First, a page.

For the past two months, NC State’s campus has been largely still and quiet.
A Legend in Stone Continues
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View the Belltower construction and restoration progress in real time via our live onsite camera feed.
As the coronavirus pandemic grew more serious, few students returned after spring break, instruction moved online, and most staff and faculty members began working from home.
At campus’ northeast corner, though, sounds like pumping drills, whirring power tools, clanging steel and beeping trucks remain commonplace. Construction has continued on the Memorial Belltower completion and restoration project, at a slow-but-steady pace with adherence to applicable COVID-19 government guidelines.
Over the past week or two, a few members of the class of 2020 have stopped by for photos in their caps and gowns just outside the barriers — a reminder of what campus typically looks like in late spring.
“We have been working on many aspects of the project for the past few weeks, and the work is moving along well,” said Michael Hardman, senior project manager with New Atlantic Contracting Inc. “It’s exciting to be at the site and to see the progress.”
The first project’s first phase, exterior restoration of the tower, took place during the fall 2019 semester. Impressive, extensive scaffolding surrounded the structure then, and workers were clearly visible moving up and down the levels carefully cleaning historic masonry.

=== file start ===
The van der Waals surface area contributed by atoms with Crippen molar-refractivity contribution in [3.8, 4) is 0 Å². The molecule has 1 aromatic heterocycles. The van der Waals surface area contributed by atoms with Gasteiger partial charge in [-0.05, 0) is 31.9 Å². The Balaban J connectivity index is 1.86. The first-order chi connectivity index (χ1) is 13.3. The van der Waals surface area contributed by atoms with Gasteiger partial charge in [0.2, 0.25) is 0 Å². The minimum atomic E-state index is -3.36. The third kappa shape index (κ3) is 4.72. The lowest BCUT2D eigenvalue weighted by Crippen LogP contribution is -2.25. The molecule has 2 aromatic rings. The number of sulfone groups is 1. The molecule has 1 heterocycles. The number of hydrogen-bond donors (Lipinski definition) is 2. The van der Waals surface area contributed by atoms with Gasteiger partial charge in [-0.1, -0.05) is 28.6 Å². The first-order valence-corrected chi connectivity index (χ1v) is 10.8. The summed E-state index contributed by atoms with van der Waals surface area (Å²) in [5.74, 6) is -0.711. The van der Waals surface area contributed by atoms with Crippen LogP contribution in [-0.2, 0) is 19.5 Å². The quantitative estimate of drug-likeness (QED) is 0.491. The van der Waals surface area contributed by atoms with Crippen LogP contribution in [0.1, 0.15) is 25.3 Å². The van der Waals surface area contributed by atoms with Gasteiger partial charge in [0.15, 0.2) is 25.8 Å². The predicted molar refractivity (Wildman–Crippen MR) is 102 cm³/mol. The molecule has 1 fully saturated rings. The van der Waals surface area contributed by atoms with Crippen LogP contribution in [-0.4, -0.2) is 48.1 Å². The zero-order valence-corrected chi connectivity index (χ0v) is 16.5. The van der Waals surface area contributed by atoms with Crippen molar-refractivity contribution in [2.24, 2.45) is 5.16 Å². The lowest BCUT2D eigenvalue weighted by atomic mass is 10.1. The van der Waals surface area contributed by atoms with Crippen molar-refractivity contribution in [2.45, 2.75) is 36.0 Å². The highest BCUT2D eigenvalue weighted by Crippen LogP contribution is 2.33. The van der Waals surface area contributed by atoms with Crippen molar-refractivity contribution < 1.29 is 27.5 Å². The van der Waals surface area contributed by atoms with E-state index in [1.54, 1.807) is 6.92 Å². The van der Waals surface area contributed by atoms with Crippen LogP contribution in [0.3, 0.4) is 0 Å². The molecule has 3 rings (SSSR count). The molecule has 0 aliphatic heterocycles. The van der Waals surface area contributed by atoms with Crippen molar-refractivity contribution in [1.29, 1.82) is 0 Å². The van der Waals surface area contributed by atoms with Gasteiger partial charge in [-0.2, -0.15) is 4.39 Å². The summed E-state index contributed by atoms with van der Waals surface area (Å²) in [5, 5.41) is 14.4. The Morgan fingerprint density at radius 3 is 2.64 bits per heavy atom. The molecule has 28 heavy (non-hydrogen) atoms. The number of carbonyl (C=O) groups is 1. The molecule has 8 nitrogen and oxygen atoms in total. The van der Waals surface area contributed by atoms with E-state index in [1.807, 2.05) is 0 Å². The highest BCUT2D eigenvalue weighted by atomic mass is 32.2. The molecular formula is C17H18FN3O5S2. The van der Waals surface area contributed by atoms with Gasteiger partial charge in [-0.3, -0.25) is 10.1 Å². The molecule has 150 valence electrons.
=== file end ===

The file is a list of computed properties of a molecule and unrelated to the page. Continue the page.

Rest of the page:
Much of the action thus far in 2020 isn’t as obvious to passersby (and is less glamorous than a surface facial). A lot of recent work has moved inside the Belltower, in preparation for the addition of the 55-bell carillon that will fill the belfry and for the new clavier playing cabin being built just below clock level.
There’s also progress on project elements such as mitigation of water infiltration, upgraded wiring and addition of an HVAC system. Five geothermal wells have been drilled for the latter, for example.
Directional boring has been completed, for the installation of wiring to support upgraded and more efficient lighting, electricity, security and data. (It eventually will be possible to play the new bells electronically from a keyboard in Holladay Hall, as well as manually while seated in the playing cabin).
Hundreds of cobblestones have been carefully removed from the upper plinth surface and placed in storage containers. Workers will remove the concrete pad that was below them in order to replace old granular fill, improving drainage and keeping moisture out of the tower.
The recent headliner at the site: the start of work to install winding interior stairs between the Shrine Room and the new playing cabin. The project includes both restoration of the Shrine Room and its memorial plaque, which has suffered years of water damage, and completion of details like lighting to bring the space closer to architect William Henry Deacy’s original vision. (The tower, just as it never received bells, has never had its planned stairs, only an interior metal ladder to provide upward access for maintenance.)